Adventures in Vegetarianism – How it all Began

After years of taking yoga classes and maintaining a home asana practice, I finally began learning yoga philosophy. I guess I am a late bloomer. I attended a Yoga Sutra workshop and was blown away. So much of what was said aligned with my life and practice. I especially identified with the yamas (universal ethical principles). I have always tried to live a positive life – I don’t like speaking ill of people, I do not believe in violence, but I do believe in moderation and living a simple life. So everything made sense to me and I felt vindicated – that I had been on the right path all along.

Then the teacher dropped the bomb. Vegetarianism for a yogi is nonnegotiable! (NOOOOOOOOOOOOOOOOOOOOOOOOOOOOOOOOOO!) Years of hamburgers and turkey sandwiches flashed before my eyes. Could my commitment to yoga be fractured by my love for the occasional steak and cheese? How could this be true? Believe me, if anyone had a loving heart for cows, pigs, and poultry it was me. I love chickens. What is life without meat?

I learned that eating meat does not align with the yama ahimsa (non violence). By eating meat, I had been transferring the tamas from death into my system. Yikes. My mind was blown. What do I do?

So I left the workshop and gave it some serious thought. I even did some research. There is evidence that eating some fish and meat prologues life and is helpful for some diseases and disorders. I also heard a rumor that vegetarianism was bad for your teeth – I was not ready to give up good teeth. I had been taking classes for years and had what I considered to be a great practice. People like me practice yoga every day and eat meat. So why was I so bothered by this? I could continue eating meat and be fine.

Unfortunately, I was not fine. What the teacher said really stuck with me. I had to at least give it a shot. So that is what I did. I tried being a weekday vegetarian – and it wasn’t so bad. The first few weeks of meat detox were strange. My body felt weird – like it was missing something. Then, it started. I felt cleaner, happier, and more open.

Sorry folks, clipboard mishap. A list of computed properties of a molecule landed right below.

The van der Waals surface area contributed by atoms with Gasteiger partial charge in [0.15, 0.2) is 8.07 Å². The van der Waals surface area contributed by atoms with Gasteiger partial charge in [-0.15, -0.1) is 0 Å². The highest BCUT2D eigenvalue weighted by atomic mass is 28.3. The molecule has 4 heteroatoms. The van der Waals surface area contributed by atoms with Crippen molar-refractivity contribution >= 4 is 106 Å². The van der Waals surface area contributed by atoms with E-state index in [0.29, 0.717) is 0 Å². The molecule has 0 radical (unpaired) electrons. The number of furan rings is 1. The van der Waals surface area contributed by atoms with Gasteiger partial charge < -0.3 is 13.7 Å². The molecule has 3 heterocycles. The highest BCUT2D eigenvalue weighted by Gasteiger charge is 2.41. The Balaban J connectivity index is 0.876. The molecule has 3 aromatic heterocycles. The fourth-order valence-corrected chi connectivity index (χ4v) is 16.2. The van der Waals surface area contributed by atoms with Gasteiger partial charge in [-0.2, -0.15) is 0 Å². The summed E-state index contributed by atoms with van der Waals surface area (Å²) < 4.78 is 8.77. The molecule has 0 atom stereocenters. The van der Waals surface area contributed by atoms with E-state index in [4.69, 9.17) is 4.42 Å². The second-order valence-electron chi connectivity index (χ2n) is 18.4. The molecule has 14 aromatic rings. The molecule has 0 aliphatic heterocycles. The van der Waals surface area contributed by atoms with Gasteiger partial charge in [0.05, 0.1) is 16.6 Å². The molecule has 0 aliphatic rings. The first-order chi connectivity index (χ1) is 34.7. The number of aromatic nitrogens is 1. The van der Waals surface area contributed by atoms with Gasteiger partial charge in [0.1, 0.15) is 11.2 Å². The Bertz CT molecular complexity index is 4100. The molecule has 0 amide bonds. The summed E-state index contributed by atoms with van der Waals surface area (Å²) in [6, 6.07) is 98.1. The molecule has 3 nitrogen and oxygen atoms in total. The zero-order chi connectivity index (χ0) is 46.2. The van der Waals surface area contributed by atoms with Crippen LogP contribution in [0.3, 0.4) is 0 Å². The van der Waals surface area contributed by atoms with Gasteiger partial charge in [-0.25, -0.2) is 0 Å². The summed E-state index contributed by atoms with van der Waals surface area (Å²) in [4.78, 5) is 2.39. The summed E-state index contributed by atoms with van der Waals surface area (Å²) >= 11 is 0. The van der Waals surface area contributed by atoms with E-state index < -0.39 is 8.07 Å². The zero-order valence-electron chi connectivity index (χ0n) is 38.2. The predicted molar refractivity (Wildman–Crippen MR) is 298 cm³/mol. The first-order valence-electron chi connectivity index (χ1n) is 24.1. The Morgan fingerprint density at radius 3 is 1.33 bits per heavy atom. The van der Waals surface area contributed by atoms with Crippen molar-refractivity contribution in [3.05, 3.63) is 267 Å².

I am now a full-on vegetarian (well sort of). I still eat eggs, which some people consider vegetarian and others don’t. For now, it works for me. I am happy with my decision, and am proud to report that I still have white teeth.

Yoga Weird – Mula Bandha

The deeper you delve into yoga as a pedestrian yogi, you will run into some strange stuff. There are many topics that are difficult to understand at first. For example, why do teachers need to use the term anal mouth? And what the hell is a perennium? I learned more than I thought I ever would about these two terms the first time I attended a class that discussed Mula Bandha in detail.

For those of you who don’t know – Mula Bandha is the pulling up of the pelvic floor (Perennium). The lower abdomen muscles also lift up. By activating Mula Bandha (or “root lock” in some yoga circles) balance becomes easier and poses can be held longer. To engage Mula Bandha, however, one must also contract the anal mouth (eek!) and the genitals. I know – weird.

So here is how the Mula Bandha class went. We all gathered close to the teacher to watch her engage Mula Bandha on her back with her legs spread. We then all had to get on our backs and do it together. I am not ashamed to admit that this was the first time I was part of a group anal mouth contracting session. We were also told as a group to pull up our perrenium and close our vaginas (which was extremely awkward, because I’m a dude). But I tried as hard as I could not to laugh, and focused on closing my imaginary vagina.

After about 45 minutes of awkwardness, I started to realize that activating Mula Bandha was extremely helpful. It helped to lift taller in standing poses, and jump between poses much easier. Sure, it is awkward – but necessary to learn about if you are serious about your practice. Ask your teacher about it – but be prepared for awkward giggles.